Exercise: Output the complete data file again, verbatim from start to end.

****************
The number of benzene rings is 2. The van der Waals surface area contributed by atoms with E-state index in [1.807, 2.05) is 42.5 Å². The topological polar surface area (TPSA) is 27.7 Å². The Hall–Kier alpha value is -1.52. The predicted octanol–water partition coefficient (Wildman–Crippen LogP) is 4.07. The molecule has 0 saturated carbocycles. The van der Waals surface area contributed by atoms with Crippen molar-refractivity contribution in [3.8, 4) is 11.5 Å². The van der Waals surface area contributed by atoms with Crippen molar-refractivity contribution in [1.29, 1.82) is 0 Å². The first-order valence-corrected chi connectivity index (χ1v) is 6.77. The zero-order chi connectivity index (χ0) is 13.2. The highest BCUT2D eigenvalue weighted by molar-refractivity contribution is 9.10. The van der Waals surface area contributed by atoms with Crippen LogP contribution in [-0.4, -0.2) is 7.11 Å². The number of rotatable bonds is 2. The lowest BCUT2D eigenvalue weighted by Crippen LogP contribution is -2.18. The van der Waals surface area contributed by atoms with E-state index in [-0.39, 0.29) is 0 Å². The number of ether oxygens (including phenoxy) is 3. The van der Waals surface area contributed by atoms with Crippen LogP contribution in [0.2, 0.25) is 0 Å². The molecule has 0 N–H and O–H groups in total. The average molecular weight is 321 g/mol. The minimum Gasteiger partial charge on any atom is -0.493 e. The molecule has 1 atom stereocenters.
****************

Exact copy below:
The number of benzene rings is 2. The van der Waals surface area contributed by atoms with E-state index in [1.807, 2.05) is 42.5 Å². The topological polar surface area (TPSA) is 27.7 Å². The Hall–Kier alpha value is -1.52. The predicted octanol–water partition coefficient (Wildman–Crippen LogP) is 4.07. The molecule has 0 saturated carbocycles. The van der Waals surface area contributed by atoms with Crippen molar-refractivity contribution in [3.8, 4) is 11.5 Å². The van der Waals surface area contributed by atoms with Crippen molar-refractivity contribution in [1.29, 1.82) is 0 Å². The first-order valence-corrected chi connectivity index (χ1v) is 6.77. The zero-order chi connectivity index (χ0) is 13.2. The highest BCUT2D eigenvalue weighted by molar-refractivity contribution is 9.10. The van der Waals surface area contributed by atoms with Crippen LogP contribution in [-0.4, -0.2) is 7.11 Å². The number of rotatable bonds is 2. The lowest BCUT2D eigenvalue weighted by Crippen LogP contribution is -2.18. The van der Waals surface area contributed by atoms with E-state index in [-0.39, 0.29) is 0 Å². The number of ether oxygens (including phenoxy) is 3. The van der Waals surface area contributed by atoms with Crippen LogP contribution in [0.2, 0.25) is 0 Å². The molecule has 0 N–H and O–H groups in total. The average molecular weight is 321 g/mol. The minimum Gasteiger partial charge on any atom is -0.493 e. The molecule has 1 atom stereocenters.